Bukooba, when I get there, accompanied by Murtaza Bhimani, flying Precision Air landing on a hardened dirt runway, is refreshingly cool, for me, although Bokoobans lament the summer heat. This is banana country, with plantain groves everywhere I see. It is a quaint little town, quite neat and clean. I am told Bukooba had a budding, wealthy Asian community once and this shows in the handsome houses of worship of Muslims (Shia and Sunni), Hindus, Sikhs and Ismailis next to each other. All Ismailis have migrated out, so the Jamaat Khana is now a high school run by the Khoja Shia community, necessary to stem the migration of her community for want of higher education facilities. Irony no, non-Ismailies could not set foot in Jamaat Khanas ago… It is here that a CAI donor sponsored a new modern laboratory. I am much impressed by the progress of the school and the efforts to expand it.
We are guests of current President of Khoja Jamaat, Murtazabhai Visram, a highly energetic and dedicated person to the community. Murtaza Bhimani, who was born in Bukooba, reveals in nostalgic memories of his growing up here as we tour the town. There is a strong Catholic Christian missionary movement in the area, with many imposing churches getting ready for a papal visit later in the year. Stuffing myself with fruits and food, including introduction to sanene (crunchy crispy grasshoppers), 5 pounds heavier, we head back to Dar and get ready to drive to Tanga next day.
Although I was born in Arusha, I spent most of my adolescence in Tanga, once even more thriving than Dar; I have some amazing memories of her. Joining me in the taxi are friends Murtaza Bhimani and Sadiq Merali as our extra careful driver Yahya tries to avoid the ever-omnipotent traffic police in futility; we are stopped 7 times. One time, the cop checks everything; documents, insurance, medical kit, fire extinguisher… Everything is in order; he throws up his hands in disgust. If you keep everything straight, what are we supposed to eat, he grumbles. Well, quench my thirst instead… give me something. Yahya parts with 2 thousand shillings. Haraam sadeqa, he grumbles.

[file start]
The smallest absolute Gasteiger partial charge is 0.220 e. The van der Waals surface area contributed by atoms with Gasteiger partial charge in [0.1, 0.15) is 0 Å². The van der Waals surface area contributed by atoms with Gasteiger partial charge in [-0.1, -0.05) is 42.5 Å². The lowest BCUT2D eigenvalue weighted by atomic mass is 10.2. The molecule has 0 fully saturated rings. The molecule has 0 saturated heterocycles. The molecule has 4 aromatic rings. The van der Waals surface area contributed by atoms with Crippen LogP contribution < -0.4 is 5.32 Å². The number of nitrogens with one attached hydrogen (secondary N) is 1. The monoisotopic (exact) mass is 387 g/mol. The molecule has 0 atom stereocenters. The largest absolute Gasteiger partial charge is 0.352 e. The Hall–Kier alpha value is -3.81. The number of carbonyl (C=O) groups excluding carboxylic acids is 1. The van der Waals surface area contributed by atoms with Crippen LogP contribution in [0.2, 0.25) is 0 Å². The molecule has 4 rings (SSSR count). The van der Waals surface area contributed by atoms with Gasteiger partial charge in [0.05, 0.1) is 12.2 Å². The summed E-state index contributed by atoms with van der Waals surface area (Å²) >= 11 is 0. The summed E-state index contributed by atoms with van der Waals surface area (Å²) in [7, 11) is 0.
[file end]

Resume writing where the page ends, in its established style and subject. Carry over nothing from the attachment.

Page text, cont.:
In Tanga, we put up at Inn By The Sea, a deteriorating Bohri owned hotel near Raskazoone, easily compensated by the sea, scenery, mind blowing sea breeze and tranquility; I have a wonderful relaxing 2 days of recuperation. I visit all places that have influenced my life. Saint Anthony’s Elementary School, Popatlal High School, our (diminishing with robustly squabbling members) mosque, childhood homes I lived in, the grocery shop I successfully ran as a teenager, cinemas I frequented on special Sundays, grounds I played cricket and volleyball, where I went swimming on Sunday mornings after salaat, and to Raskazoone wearing (limited) swanky attire – to gawk at girls … I gorge on food, of course; famous nylon bajeeas at Blue Room where, as a teenager, I used to look in through the (still unchanged) window front, mouth watering, tummy rumbling, because I did not have money to go in. I thank Allah (S) again and again for the wonderful opportunities He has bestowed on me, especially the then hard times, so I can fully appreciate the current blessed ones…ah, what memories, yaar! Zindeghee ke safar me guzar jaate hai jo makaam, whoo phir nahi aate…
Much, much heavier, cursing my seemingly evaporated self-control, I depart back to India for the stent removal and much more pressing CAI tasks that await me. Burp.
I encourage you to visit these photos, especially ex-Tangawalles; I am certain you will enjoy.